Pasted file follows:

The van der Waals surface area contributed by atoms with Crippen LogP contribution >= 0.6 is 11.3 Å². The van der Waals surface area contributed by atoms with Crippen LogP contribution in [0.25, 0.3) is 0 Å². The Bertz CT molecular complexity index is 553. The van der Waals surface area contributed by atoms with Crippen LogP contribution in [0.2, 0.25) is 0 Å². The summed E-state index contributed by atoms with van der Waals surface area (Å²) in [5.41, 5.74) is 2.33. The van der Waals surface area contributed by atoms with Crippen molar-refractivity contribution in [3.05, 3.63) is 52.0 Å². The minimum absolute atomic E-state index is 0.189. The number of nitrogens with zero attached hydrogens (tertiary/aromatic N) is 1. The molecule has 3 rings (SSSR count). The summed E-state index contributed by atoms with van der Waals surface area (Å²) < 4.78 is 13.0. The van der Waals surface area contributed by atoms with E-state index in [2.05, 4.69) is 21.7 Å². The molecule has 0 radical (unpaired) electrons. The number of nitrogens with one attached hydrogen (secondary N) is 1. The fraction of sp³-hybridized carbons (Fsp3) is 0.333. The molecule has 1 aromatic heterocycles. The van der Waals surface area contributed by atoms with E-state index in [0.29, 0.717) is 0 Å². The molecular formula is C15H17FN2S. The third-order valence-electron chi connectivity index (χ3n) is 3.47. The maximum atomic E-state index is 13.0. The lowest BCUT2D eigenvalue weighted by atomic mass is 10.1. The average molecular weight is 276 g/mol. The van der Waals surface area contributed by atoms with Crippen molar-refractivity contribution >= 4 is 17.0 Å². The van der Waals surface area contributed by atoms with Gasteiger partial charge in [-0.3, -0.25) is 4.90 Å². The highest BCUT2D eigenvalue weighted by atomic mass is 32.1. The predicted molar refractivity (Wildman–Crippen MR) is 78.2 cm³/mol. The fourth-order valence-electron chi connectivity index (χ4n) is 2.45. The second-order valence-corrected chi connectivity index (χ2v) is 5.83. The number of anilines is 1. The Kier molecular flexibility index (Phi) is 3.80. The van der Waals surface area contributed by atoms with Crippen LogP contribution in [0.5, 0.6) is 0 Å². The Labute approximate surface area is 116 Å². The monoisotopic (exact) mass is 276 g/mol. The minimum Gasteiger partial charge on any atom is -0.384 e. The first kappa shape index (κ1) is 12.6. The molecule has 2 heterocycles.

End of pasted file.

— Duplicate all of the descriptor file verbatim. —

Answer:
The van der Waals surface area contributed by atoms with Crippen LogP contribution >= 0.6 is 11.3 Å². The van der Waals surface area contributed by atoms with Crippen LogP contribution in [0.25, 0.3) is 0 Å². The Bertz CT molecular complexity index is 553. The van der Waals surface area contributed by atoms with Crippen LogP contribution in [0.2, 0.25) is 0 Å². The summed E-state index contributed by atoms with van der Waals surface area (Å²) in [5.41, 5.74) is 2.33. The van der Waals surface area contributed by atoms with Crippen molar-refractivity contribution in [3.05, 3.63) is 52.0 Å². The minimum absolute atomic E-state index is 0.189. The number of nitrogens with zero attached hydrogens (tertiary/aromatic N) is 1. The molecule has 3 rings (SSSR count). The summed E-state index contributed by atoms with van der Waals surface area (Å²) < 4.78 is 13.0. The van der Waals surface area contributed by atoms with E-state index in [2.05, 4.69) is 21.7 Å². The molecule has 0 radical (unpaired) electrons. The number of nitrogens with one attached hydrogen (secondary N) is 1. The fraction of sp³-hybridized carbons (Fsp3) is 0.333. The molecule has 1 aromatic heterocycles. The van der Waals surface area contributed by atoms with E-state index in [0.29, 0.717) is 0 Å². The molecular formula is C15H17FN2S. The third-order valence-electron chi connectivity index (χ3n) is 3.47. The maximum atomic E-state index is 13.0. The lowest BCUT2D eigenvalue weighted by atomic mass is 10.1. The average molecular weight is 276 g/mol. The van der Waals surface area contributed by atoms with Crippen molar-refractivity contribution >= 4 is 17.0 Å². The van der Waals surface area contributed by atoms with Gasteiger partial charge in [-0.3, -0.25) is 4.90 Å². The highest BCUT2D eigenvalue weighted by atomic mass is 32.1. The predicted molar refractivity (Wildman–Crippen MR) is 78.2 cm³/mol. The fourth-order valence-electron chi connectivity index (χ4n) is 2.45. The second-order valence-corrected chi connectivity index (χ2v) is 5.83. The number of anilines is 1. The Kier molecular flexibility index (Phi) is 3.80. The van der Waals surface area contributed by atoms with Crippen LogP contribution in [0.5, 0.6) is 0 Å². The Labute approximate surface area is 116 Å². The monoisotopic (exact) mass is 276 g/mol. The minimum Gasteiger partial charge on any atom is -0.384 e. The first kappa shape index (κ1) is 12.6. The molecule has 2 heterocycles.